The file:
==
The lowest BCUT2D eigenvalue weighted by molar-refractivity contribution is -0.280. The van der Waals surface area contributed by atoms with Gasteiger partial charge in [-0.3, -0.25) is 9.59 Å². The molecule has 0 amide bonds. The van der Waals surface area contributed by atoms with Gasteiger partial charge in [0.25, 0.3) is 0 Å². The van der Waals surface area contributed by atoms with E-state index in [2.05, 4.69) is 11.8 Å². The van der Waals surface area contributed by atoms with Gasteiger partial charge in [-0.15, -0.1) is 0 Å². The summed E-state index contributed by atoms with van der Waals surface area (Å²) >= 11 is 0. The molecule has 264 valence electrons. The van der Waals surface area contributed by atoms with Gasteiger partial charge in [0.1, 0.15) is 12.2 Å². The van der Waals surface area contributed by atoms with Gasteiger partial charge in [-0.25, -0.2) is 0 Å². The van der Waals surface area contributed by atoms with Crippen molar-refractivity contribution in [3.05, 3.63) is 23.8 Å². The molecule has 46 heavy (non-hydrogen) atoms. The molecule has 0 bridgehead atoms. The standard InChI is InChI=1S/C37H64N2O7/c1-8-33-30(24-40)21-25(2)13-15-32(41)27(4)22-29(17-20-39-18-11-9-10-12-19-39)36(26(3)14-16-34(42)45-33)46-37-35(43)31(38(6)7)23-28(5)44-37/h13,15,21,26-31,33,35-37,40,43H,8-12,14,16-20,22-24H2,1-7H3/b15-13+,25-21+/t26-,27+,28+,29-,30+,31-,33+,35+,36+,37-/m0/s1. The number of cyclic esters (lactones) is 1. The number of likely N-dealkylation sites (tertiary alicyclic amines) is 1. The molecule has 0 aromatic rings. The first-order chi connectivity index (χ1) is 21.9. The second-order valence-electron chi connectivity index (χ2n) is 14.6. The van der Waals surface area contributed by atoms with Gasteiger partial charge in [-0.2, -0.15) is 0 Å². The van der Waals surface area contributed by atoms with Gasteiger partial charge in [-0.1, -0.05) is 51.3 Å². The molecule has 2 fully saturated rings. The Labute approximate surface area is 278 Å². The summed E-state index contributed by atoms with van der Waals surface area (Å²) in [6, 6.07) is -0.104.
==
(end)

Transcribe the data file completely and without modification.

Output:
The lowest BCUT2D eigenvalue weighted by molar-refractivity contribution is -0.280. The van der Waals surface area contributed by atoms with Gasteiger partial charge in [-0.3, -0.25) is 9.59 Å². The molecule has 0 amide bonds. The van der Waals surface area contributed by atoms with Gasteiger partial charge in [0.25, 0.3) is 0 Å². The van der Waals surface area contributed by atoms with E-state index in [2.05, 4.69) is 11.8 Å². The van der Waals surface area contributed by atoms with Gasteiger partial charge in [-0.15, -0.1) is 0 Å². The summed E-state index contributed by atoms with van der Waals surface area (Å²) >= 11 is 0. The molecule has 264 valence electrons. The van der Waals surface area contributed by atoms with Gasteiger partial charge in [0.1, 0.15) is 12.2 Å². The van der Waals surface area contributed by atoms with Gasteiger partial charge in [-0.25, -0.2) is 0 Å². The van der Waals surface area contributed by atoms with Crippen molar-refractivity contribution in [3.05, 3.63) is 23.8 Å². The molecule has 46 heavy (non-hydrogen) atoms. The molecule has 0 bridgehead atoms. The standard InChI is InChI=1S/C37H64N2O7/c1-8-33-30(24-40)21-25(2)13-15-32(41)27(4)22-29(17-20-39-18-11-9-10-12-19-39)36(26(3)14-16-34(42)45-33)46-37-35(43)31(38(6)7)23-28(5)44-37/h13,15,21,26-31,33,35-37,40,43H,8-12,14,16-20,22-24H2,1-7H3/b15-13+,25-21+/t26-,27+,28+,29-,30+,31-,33+,35+,36+,37-/m0/s1. The number of cyclic esters (lactones) is 1. The number of likely N-dealkylation sites (tertiary alicyclic amines) is 1. The molecule has 0 aromatic rings. The first-order chi connectivity index (χ1) is 21.9. The second-order valence-electron chi connectivity index (χ2n) is 14.6. The van der Waals surface area contributed by atoms with Gasteiger partial charge in [-0.2, -0.15) is 0 Å². The van der Waals surface area contributed by atoms with Gasteiger partial charge in [-0.1, -0.05) is 51.3 Å². The molecule has 2 fully saturated rings. The Labute approximate surface area is 278 Å². The summed E-state index contributed by atoms with van der Waals surface area (Å²) in [6, 6.07) is -0.104.